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Photo illustration: S3studio/Getty Images

Oracle pushed back Wednesday against Google's claims that the survival of software innovation rests on their long-running copyright battle, arguing an Oracle victory will ensure software makers enjoy copyright protections.

Why it matters: The Supreme Court is considering key questions related to software copyright and fair use — with billions of dollars in damages in the balance.

Driving the news: Oracle filed a response Wednesday to Google's opening brief in the case, which began when Oracle sued Google years ago over claims that Android software illegally used parts of Oracle's Java code.

  • Oracle argued in its brief that Google could have taken a Java license but instead committed an "egregious act of plagiarism and now needs to rewrite copyright law to justify it. It cannot."

Context: The companies have swapped victories in lower courts, with both the Trump and Obama administration siding with Oracle in advising the Supreme Court not to take up the case at different stages in the litigation.

  • Google, which marshaled a league of tech defenders to bolster its case, argues that an Oracle victory would upend software development and give copyright owners "monopoly power" over code to stifle competition.
  • But Oracle says software innovation has been exploding since it notched a win at a lower court in 2014. In a blog post, Oracle promised it will have “numerous” defenders, including the Songwriters Guild, filing supportive briefs.

What they're saying:

  • “Oracle’s position would undermine the practices that have helped developers build on existing technology and create new products," Google spokesperson Jose Castaneda said. "That’s why developers and businesses from across the tech industry have supported open software interfaces and opposed attempts to monopolize the creation of new applications."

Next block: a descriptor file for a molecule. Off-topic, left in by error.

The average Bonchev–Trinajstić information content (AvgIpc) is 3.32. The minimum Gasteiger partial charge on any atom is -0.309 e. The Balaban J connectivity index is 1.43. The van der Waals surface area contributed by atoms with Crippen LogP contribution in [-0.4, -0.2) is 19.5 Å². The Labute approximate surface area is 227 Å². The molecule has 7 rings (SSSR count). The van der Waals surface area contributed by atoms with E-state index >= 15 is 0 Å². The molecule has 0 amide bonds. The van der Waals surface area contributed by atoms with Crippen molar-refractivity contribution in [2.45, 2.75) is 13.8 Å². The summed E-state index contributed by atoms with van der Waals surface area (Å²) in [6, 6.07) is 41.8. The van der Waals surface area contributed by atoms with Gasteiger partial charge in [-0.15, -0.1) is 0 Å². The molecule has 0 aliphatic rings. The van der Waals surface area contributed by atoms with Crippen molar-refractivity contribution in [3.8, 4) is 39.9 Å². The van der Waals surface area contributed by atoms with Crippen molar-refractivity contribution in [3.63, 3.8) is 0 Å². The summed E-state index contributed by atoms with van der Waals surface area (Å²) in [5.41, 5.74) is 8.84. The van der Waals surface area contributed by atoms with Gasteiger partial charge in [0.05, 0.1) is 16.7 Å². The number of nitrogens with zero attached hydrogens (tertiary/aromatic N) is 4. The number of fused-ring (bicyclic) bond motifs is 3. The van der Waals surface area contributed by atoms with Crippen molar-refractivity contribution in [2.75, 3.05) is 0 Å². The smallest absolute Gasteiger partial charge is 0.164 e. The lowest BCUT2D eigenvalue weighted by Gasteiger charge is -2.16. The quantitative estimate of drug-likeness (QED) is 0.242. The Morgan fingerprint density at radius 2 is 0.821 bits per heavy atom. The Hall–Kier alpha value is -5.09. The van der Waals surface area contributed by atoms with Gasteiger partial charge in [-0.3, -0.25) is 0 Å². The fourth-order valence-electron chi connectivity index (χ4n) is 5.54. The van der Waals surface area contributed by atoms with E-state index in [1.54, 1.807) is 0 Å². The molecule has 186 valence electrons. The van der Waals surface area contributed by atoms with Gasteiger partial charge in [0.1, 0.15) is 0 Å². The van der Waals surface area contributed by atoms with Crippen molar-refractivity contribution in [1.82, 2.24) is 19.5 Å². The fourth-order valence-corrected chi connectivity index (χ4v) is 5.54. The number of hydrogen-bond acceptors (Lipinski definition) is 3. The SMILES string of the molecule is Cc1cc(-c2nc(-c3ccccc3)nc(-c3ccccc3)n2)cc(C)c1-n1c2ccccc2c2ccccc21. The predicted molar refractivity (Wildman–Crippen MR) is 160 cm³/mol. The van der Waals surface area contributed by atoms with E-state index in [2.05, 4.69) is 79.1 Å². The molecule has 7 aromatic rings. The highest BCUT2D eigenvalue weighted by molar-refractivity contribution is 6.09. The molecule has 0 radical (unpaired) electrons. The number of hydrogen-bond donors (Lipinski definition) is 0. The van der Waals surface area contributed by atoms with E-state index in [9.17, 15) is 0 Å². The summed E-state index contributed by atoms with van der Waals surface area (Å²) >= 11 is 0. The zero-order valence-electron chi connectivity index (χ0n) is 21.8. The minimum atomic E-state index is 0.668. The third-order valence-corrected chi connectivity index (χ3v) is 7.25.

• "We are told that innovators who are granted constitutional and statutory 'monopolies' to their innovations are … wait for it … monopolists," Oracle executive vice president Ken Glueck wrote in the blog post. "Those living in glass houses shouldn’t throw kettles."

What's next: The Supreme Court will hear oral argument from the companies March 24.

Go deeper

Updated 42 mins ago - Politics & Policy

Omicron dashboard

Illustration: Brendan Lynch/Axios

  1. Health: Pfizer and Moderna boosters overwhelmingly prevent Omicron hospitalizations, CDC finds — Omicron pushes COVID deaths toward 2,000 per day — The pandemic-proof health care giant.
  2. Vaccines: The case for Operation Warp Speed 2.0 — Starbucks drops worker vaccine or test requirement after SCOTUS ruling — Kids' COVID vaccination rates are particularly low in rural America.
  3. Politics: Biden concedes U.S. should have done more testing — Arizona says it "will not be intimidated" by Biden on anti-mask school policies — Federal judge blocks Biden's vaccine mandate for federal workers.
  4. World: American Airlines flight to London forced to turn around over mask dispute — WHO: COVID health emergency could end this year — Greece imposes vaccine mandate for people 60 and older — Austria approves COVID vaccine mandate for adults.
  5. Variant tracker

Arizona governor sues Biden administration over COVID funds tied to mandates

A teacher prepares a hallway barrier to help students maintain social distancing at John B. Wright Elementary School in Tucson, Arizona, on Aug. 14, 2020. Photo: Cheney Orr/Bloomberg via Getty Images

Arizona Gov. Doug Ducey (R) filed a lawsuit Friday against the Biden administration for ordering the state to stop allocating federal COVID relief funds to schools that don't comply with public health recommendations such as masking, the Arizona Republic reports.

Why it matters: The Treasury Department said last week that the state would have to pay back the money if Ducey does not redesignate the $173 million programs to ensure they don't "undermine efforts to stop the spread of COVID-19."

Federal judge blocks Biden's vaccine mandate for federal workers

President Biden speaking from Eisenhower Executive Office Building on Jan. 21. Photo: Yuri Gripas/Abaca/Bloomberg via Getty Images

A federal judge in Texas blocked the Biden administration from enforcing its coronavirus vaccine mandate for federal workers on Friday, citing the outcome of last week's Supreme Court ruling that nullified the administration's vaccine-or-test requirement for large employers.

Why it matters: It's a blow to President Biden's efforts to increase the U.S.' vaccination rates, though much of the federal workforce has already been vaccinated against the virus.